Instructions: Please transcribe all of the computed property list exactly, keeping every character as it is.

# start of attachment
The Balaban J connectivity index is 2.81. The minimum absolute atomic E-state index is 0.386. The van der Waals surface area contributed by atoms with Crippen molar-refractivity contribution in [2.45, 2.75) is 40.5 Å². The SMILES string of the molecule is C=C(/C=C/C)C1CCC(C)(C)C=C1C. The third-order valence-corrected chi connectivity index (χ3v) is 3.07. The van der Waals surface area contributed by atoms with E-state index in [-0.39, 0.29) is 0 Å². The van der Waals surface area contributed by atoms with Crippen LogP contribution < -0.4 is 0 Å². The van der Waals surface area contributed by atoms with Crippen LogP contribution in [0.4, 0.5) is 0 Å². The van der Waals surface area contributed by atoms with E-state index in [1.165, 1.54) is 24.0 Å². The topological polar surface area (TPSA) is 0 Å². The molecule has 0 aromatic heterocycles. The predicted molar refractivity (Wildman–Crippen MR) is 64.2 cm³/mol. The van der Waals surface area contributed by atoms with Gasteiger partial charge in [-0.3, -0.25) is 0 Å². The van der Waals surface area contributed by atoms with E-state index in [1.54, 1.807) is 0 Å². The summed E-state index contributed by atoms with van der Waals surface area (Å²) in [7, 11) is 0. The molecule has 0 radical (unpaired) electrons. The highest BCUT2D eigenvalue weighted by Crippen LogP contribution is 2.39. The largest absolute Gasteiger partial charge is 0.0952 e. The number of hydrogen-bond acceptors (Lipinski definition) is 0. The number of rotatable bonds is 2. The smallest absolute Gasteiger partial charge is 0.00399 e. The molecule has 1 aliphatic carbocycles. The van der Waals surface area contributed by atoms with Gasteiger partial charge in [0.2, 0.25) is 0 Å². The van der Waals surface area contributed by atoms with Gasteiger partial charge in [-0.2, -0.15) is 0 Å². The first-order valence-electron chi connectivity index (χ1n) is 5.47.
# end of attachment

The Balaban J connectivity index is 2.81. The minimum absolute atomic E-state index is 0.386. The van der Waals surface area contributed by atoms with Crippen molar-refractivity contribution in [2.45, 2.75) is 40.5 Å². The SMILES string of the molecule is C=C(/C=C/C)C1CCC(C)(C)C=C1C. The third-order valence-corrected chi connectivity index (χ3v) is 3.07. The van der Waals surface area contributed by atoms with E-state index in [-0.39, 0.29) is 0 Å². The van der Waals surface area contributed by atoms with Crippen LogP contribution < -0.4 is 0 Å². The van der Waals surface area contributed by atoms with Crippen LogP contribution in [0.4, 0.5) is 0 Å². The van der Waals surface area contributed by atoms with E-state index in [1.165, 1.54) is 24.0 Å². The topological polar surface area (TPSA) is 0 Å². The molecule has 0 aromatic heterocycles. The predicted molar refractivity (Wildman–Crippen MR) is 64.2 cm³/mol. The van der Waals surface area contributed by atoms with Gasteiger partial charge in [-0.3, -0.25) is 0 Å². The van der Waals surface area contributed by atoms with E-state index in [1.54, 1.807) is 0 Å². The summed E-state index contributed by atoms with van der Waals surface area (Å²) in [7, 11) is 0. The molecule has 0 radical (unpaired) electrons. The highest BCUT2D eigenvalue weighted by Crippen LogP contribution is 2.39. The largest absolute Gasteiger partial charge is 0.0952 e. The number of hydrogen-bond acceptors (Lipinski definition) is 0. The number of rotatable bonds is 2. The smallest absolute Gasteiger partial charge is 0.00399 e. The molecule has 1 aliphatic carbocycles. The van der Waals surface area contributed by atoms with Gasteiger partial charge in [0.2, 0.25) is 0 Å². The van der Waals surface area contributed by atoms with Gasteiger partial charge in [-0.2, -0.15) is 0 Å². The first-order valence-electron chi connectivity index (χ1n) is 5.47.